ISABEL BALÉE | LAND OF ERODED WOMB

the mutually oblique intersection

of the womb

& the womb’s resistance”

ALEXIS POPE | TWO POEMS

“The wet of the day I announce to nonspecific
Bodies fill a space to watch
Words make up a language I’m not sure I completely”

OLIVIA MARDWIG | PRACTICE

“With the musician you talk a lot at the table in your apartment. You talk over the over-boiled pasta he made about appreciating music, about how being transformed by art can be just as satisfying as making it. A day or two later he tells you that he hasn’t given up music, just the idea of becoming a musician. You are proud of him at first, for being honest and realistic in a way more self-absorbed people cannot. Then you think, now who is going to write a song about me?”

ETHAN FEUER | EARJOB

“Under her keyboard was a faint eeee. Feeble warble weakly insistent like a dog shut outside. The eeee was deep in her laptop’s guts. Her brother Mark was on video chat, her famous and handsome brother, mouth-breathing due to his rhinoplasty and making tattoo suggestions. But she could hear it between his sentences, the eeee.”

LISA PIAZZA | THE BEAT BETWEEN

“I can’t sleep here. It’s not Gran’s fault. She wants this to feel like home, but it just doesn’t.  Some nights I hear my sister – even though she’s not here. I got Ruze stuck in my head or something, stuttering up my sleep, speaking her usual truth to the untrue. I used to believe her every word. Once, walking the bathtub rim like a tightrope, she told me: you can’t keep what you can’t hold, so for years I held on to nothing.”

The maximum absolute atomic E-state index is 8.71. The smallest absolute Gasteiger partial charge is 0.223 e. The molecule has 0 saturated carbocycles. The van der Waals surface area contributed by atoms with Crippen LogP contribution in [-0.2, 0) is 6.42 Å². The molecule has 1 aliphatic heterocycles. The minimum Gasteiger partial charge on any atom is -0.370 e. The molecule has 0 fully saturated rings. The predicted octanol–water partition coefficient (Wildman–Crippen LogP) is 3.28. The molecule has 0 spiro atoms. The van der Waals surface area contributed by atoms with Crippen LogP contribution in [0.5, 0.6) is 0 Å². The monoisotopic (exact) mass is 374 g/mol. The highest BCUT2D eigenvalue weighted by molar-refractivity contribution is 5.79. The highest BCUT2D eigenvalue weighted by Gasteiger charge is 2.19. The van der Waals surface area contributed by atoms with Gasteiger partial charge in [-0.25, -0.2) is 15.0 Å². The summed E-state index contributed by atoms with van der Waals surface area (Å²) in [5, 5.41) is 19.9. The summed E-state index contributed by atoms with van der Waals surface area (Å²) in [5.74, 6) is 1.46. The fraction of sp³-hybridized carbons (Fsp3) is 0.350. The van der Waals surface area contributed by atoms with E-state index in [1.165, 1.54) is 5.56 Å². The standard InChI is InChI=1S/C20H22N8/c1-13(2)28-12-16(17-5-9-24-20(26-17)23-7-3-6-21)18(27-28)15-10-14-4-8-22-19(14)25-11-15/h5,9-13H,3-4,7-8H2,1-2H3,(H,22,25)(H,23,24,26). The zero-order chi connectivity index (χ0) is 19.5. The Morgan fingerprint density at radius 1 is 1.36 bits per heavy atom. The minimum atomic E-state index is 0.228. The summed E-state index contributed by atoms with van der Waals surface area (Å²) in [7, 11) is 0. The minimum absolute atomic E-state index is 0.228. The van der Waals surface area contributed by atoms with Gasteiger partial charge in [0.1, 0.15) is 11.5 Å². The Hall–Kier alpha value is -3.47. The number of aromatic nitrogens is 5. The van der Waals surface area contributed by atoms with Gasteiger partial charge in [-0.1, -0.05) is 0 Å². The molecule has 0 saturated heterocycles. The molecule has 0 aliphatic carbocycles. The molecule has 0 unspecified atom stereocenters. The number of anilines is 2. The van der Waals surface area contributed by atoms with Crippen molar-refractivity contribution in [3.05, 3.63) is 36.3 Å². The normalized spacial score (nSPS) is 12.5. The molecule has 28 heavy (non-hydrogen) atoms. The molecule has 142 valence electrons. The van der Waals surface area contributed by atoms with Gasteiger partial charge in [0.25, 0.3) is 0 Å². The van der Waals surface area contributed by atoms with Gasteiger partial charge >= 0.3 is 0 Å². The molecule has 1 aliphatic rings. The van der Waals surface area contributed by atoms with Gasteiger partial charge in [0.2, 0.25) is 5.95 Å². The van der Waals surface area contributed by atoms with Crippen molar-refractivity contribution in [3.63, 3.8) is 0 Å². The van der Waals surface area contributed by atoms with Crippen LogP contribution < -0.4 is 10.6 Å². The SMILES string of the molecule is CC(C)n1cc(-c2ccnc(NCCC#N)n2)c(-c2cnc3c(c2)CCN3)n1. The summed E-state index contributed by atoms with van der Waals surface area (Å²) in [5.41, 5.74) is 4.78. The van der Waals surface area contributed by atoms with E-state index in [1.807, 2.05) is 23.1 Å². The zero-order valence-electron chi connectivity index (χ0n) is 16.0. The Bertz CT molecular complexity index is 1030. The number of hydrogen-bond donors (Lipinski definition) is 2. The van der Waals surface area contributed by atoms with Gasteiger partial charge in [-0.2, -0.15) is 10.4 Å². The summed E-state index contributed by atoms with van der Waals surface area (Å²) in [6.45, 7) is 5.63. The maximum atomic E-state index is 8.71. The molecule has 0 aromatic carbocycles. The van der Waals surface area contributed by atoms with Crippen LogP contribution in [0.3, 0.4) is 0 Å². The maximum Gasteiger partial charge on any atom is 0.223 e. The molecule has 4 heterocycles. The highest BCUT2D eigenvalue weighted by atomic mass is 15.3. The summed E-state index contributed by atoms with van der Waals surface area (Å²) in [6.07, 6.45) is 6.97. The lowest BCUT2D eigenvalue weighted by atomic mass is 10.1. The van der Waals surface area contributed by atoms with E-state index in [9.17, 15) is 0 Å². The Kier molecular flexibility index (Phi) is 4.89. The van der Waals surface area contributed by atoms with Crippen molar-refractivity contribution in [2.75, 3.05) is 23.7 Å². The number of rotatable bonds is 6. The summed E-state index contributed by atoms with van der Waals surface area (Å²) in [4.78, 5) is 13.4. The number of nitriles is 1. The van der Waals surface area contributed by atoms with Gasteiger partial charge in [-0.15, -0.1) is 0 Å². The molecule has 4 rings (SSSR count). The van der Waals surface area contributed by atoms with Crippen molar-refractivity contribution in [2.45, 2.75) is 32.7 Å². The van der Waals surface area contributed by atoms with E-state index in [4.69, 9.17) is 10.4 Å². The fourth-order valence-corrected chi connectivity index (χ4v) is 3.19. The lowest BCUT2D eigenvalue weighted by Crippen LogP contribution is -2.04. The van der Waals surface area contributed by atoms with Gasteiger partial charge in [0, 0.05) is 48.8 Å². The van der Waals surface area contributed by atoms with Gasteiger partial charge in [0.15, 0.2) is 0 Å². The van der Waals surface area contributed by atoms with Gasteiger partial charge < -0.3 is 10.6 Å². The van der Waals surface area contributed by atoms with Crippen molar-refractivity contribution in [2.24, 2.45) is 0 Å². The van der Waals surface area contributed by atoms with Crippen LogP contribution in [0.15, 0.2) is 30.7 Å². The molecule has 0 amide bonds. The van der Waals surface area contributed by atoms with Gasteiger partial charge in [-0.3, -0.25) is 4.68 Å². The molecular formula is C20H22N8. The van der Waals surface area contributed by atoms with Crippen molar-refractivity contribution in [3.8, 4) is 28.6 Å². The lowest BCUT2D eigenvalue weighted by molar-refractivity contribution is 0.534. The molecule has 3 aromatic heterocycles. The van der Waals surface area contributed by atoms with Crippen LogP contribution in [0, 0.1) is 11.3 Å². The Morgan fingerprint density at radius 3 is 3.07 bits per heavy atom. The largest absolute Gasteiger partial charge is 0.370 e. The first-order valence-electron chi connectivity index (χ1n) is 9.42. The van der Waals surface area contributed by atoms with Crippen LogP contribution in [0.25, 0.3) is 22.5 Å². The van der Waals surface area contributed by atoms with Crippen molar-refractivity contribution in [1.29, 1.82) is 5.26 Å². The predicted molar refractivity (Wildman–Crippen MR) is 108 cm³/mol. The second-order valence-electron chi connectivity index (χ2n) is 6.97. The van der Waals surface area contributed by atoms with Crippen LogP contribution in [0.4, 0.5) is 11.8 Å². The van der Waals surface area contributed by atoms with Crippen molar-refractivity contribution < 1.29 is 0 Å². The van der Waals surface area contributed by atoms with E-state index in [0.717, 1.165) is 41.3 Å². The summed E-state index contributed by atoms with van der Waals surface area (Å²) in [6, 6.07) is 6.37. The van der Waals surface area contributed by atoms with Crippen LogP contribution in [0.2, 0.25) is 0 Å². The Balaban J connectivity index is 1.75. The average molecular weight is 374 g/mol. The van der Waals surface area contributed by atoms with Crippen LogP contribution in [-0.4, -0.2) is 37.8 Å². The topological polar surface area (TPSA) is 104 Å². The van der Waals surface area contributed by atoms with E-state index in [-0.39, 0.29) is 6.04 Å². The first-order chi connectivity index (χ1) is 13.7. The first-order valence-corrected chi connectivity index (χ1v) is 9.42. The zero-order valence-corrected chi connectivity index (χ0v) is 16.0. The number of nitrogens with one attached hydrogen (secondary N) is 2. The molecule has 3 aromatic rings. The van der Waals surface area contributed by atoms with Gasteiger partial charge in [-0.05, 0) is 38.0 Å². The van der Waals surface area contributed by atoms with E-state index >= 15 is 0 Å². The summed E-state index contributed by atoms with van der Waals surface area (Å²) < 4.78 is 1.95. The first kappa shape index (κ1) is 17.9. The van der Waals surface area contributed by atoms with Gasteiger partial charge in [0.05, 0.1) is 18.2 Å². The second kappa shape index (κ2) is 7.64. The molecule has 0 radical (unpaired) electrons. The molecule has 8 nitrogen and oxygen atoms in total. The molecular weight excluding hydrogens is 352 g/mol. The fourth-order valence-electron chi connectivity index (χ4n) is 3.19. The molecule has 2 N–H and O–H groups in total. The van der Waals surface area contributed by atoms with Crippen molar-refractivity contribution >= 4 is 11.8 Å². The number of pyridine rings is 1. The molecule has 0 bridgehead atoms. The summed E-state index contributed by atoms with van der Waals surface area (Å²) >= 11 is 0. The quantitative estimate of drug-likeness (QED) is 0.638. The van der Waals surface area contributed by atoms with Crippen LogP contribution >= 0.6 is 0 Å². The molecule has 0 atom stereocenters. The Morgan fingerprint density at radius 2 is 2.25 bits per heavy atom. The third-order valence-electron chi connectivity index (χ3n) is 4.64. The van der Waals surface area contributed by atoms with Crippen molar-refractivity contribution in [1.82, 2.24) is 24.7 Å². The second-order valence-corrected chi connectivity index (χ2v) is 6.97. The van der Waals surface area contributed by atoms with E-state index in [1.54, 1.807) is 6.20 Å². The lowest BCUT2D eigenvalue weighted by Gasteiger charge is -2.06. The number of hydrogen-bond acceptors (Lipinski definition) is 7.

LEAH BAILLY | PARADISE, NV

Captain Rick began each day, despite the amphetamines, despite the hangover, with hundreds of reps of push-ups. He also had pull-up bars in many of his doorways and a pec squeezer out on the patio. He would dream not of Iraq but of the simulations, cardboard tents and exes burned into the desert for targets. He would drop the bombs but they would never explode. He could be completely clean for weeks. On his days off, he got a free pass.”

ALEXANDRIA NARAE YOUNG | MIYOUNG IN APRIL

“The woman on the news was talking rapidly and earnestly in front of a flock of emergency response vehicles. Firefighters in heavy hats and heavy suits hurried on- and off-screen; anxious onlookers hung back. I caught very little of what the woman with the microphone was saying.”

JUSTIN BROUCKAERT | THE GRANDMOTHERS

“The grandmothers walk through the front door, two and three at a time, bonding over talk of the weather. They lower their umbrellas, brush raindrops from their shawls and smooth their sheen grey hair, propped up in helmets or draped over grandmotherly shoulders. Cats and dogs, they say. Absolutely cats and dogs.”

THOMAS MOLANDER | TO SEE ABUNDANT O

“He reached into his briefcase, pulled out an apple, wiped it on his shirt, and took a large chomp. He watched himself chew in the rear-view mirror. He ate the apple’s core too because he had nowhere to dispose of it and he didn’t want to chuck it out the window in case the client pulled in at exactly that moment.”